UT Dance students premiere new works at annual spring concert


Photo Credit: Helen Fernandez | Daily Texan Staff

For UT dance students and friends Erica Saucedo and Kelsey Oliver, dance is a mental, physical and emotional experience.

Saucedo and Oliver, both part of UT’s ensemble Dance Repertory Theatre, will premiere their dance pieces — “White Noise (RGB)” and “The Great Green Greazy Limpopo River,” respectively — at Dance Repertory Theatre’s annual “Kinesthetic Imperative” showcase this Thursday.

While one dance piece explores the interrelationship of memories and experiences associated with aging and growing up, the other is an exploration of color and abstraction.

Saucedo, a dance senior specializing in ballet and contemporary dance, initially began her studies at UT switching back and forth between English and psychology but finally decided to pursue dance full-time in her sophomore year.

“I kind of lost myself without dance,” Saucedo said. “I didn’t have a way of understanding myself, and, as time went on, I realized I want to pursue dance professionally.”

It was in her sophomore year that Saucedo performed her first concert dance piece, “Ripe,” at UT. She had recently lost a family member and was going through a highly emotional period in her life.

“I had a really difficult rehearsal process,” Saucedo said. “Because Charles Anderson, the choreographer, was asking me to strip away any sort of presentational dance movements and expressions, things we are taught to do in commercial and competitive dance. I’d been raised in the competition dance world, where we’re taught to show off all our tricks all at once to impress an audience.”

Saucedo grew up training primarily in jazz, tap, ballet and contemporary dance. Oliver, a dance and advertising junior, learned a variety of other dance styles such as lyrical, modern, hip hop and African fusion.

“I just have always known that I wanted to dance,” Oliver said. “Anytime I didn’t dance for even a short amount of time, I felt like I was having withdrawal symptoms. Dance was always very fulfilling for me, and I knew that it would always be a part of me in some way.”

Oliver believes in challenging the norms as a performer and as a choreographer.

“I create expectations for myself to do things that have never been done before,” Oliver said. “Just seeing how much art can change over the years and how much it relates to our minds and perception — that world of unknown is always exciting to pursue.”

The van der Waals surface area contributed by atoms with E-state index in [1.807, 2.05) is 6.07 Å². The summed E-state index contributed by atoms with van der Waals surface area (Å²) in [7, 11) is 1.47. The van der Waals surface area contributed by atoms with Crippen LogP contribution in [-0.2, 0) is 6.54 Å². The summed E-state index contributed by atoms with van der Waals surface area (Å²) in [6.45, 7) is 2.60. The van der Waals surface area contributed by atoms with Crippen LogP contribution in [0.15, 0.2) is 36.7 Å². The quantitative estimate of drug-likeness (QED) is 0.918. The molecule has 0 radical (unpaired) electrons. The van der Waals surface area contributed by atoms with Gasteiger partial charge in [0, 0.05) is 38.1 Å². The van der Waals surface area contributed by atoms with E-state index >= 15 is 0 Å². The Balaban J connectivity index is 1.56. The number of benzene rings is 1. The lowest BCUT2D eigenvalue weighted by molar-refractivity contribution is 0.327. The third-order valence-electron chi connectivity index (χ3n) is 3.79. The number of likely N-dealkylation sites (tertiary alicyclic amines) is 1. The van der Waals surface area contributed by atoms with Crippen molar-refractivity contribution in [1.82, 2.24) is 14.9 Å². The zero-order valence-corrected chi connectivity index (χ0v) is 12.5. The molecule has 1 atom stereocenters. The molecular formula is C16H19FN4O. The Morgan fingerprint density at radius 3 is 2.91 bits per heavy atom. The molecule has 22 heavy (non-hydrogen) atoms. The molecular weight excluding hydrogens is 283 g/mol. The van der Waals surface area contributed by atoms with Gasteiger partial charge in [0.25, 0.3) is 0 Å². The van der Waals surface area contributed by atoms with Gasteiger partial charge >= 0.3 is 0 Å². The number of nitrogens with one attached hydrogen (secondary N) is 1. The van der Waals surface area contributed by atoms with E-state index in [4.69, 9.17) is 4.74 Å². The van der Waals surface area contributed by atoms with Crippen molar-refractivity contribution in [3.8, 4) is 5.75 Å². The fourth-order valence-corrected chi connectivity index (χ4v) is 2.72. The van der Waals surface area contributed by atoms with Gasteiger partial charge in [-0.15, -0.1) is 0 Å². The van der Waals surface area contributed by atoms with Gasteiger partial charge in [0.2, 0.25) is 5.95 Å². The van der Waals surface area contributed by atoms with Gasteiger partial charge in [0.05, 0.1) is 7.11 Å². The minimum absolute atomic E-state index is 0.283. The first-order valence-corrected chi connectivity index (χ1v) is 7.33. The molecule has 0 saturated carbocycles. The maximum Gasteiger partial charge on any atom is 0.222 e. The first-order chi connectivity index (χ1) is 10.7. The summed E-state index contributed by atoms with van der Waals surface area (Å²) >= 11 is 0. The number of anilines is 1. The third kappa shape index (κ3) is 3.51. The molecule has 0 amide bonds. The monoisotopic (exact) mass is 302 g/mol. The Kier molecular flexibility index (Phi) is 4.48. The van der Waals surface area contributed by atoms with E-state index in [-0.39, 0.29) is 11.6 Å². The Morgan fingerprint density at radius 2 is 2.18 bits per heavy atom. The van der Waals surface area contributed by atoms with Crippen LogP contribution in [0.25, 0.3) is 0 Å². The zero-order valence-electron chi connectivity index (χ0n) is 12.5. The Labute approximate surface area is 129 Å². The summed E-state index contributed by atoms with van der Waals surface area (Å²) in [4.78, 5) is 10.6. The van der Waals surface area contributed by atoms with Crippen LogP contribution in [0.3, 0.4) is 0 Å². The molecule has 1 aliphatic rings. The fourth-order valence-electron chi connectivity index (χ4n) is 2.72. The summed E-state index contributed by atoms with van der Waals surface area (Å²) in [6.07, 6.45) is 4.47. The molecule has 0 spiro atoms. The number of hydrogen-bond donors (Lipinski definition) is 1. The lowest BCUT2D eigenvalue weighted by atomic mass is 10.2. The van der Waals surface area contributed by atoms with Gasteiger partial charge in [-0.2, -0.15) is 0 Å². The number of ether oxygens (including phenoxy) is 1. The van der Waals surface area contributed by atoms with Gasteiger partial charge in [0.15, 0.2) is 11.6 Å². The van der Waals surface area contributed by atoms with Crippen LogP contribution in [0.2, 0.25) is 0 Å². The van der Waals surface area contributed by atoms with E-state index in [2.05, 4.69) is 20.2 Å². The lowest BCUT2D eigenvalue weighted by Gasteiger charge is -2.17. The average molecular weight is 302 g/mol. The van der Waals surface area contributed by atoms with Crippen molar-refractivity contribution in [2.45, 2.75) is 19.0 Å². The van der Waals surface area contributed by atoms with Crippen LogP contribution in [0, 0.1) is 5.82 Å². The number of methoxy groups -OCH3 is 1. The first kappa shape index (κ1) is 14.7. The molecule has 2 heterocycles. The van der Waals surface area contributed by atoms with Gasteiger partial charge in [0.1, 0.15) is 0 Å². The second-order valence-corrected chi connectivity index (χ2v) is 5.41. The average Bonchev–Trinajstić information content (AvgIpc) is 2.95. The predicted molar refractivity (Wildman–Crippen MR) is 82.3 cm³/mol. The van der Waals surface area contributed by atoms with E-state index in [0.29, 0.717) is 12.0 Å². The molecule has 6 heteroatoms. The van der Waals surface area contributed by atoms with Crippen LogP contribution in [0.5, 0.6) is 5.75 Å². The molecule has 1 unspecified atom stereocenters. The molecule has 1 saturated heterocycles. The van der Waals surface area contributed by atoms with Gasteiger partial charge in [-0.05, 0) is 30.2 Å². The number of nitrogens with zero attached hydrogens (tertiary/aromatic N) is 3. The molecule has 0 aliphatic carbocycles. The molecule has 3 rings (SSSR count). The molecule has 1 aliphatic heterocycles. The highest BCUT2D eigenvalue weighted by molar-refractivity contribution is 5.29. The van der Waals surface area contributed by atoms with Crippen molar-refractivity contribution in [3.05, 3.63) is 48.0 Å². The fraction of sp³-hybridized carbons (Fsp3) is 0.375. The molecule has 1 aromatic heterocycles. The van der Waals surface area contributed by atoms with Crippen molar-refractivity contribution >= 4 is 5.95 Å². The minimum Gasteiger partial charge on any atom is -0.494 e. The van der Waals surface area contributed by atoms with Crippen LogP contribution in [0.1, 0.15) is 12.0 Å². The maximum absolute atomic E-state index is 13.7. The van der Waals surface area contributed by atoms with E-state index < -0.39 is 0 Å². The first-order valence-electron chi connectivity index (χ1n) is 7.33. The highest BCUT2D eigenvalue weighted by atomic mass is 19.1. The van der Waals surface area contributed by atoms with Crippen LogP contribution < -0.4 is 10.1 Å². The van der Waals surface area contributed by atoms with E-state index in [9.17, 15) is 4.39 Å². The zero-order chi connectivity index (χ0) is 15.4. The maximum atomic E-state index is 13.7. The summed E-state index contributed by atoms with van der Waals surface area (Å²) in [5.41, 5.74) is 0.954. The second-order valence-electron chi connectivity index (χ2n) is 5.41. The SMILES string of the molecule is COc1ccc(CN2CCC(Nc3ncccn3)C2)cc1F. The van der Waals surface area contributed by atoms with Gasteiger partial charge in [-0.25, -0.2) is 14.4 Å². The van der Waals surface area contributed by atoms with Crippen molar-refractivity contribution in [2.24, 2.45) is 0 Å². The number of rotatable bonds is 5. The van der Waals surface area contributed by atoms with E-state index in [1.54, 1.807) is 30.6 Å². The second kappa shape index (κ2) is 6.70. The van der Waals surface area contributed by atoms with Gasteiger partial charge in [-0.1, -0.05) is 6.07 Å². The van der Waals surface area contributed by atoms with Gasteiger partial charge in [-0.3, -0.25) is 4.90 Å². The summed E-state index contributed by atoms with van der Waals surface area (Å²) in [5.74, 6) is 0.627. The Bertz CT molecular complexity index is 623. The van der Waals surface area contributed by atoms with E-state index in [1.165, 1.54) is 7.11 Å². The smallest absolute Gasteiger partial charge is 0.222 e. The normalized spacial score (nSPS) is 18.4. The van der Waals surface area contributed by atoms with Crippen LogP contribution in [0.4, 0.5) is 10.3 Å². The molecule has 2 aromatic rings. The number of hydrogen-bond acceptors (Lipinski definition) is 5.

A childhood memory of a story told by her grandfather inspired Oliver to choreograph “The Great Green Greazy Limpopo River.”

“It inspired me to look more into the memories and experiences we do remember, how they are placed into our identities and in our voices,” Oliver said. “How, over time, our identities are really just a collection of titles and experiences that we either put on ourselves or that are placed upon us.”

Saucedo, on the other hand, relies on her emotions to create the dance movements.

Her piece, “White Noise (RGB),” is a collaborative dance piece. Hope Bennett, Saucedo’s costume designer, was inspired by an art installation in Milan. 

Saucedo’s dancers wear specially designed unitards, which have layers of images printed on them. When the colored light changes, different patterns will be visible on the unitards.

Associate dance professor David Justin worked with both Saucedo and Oliver to help choreograph their pieces.

“We act as interpreters when they may be trying to figure out how to realize a vision in three dimensions, with the dancers and other collaborators,” Justin said. “We are very careful to make sure it is their voice — their vision that is being realized.”

Oliver began choreographing her piece by understanding the intricacies of her own body.

“It allows me to explore what the body is capable of, by feeling comfortable with exploring the uncomfortable,” Oliver said. “It allows me to just learn more about myself.”

By contrast, Saucedo seeks to bring audiences into the moment through her choreography.

“This forward motion in our lives prevents us from living in the moment,” Saucedo said. “I wanted to create a piece for the audience that will keep the audience in the moment every step of the way.”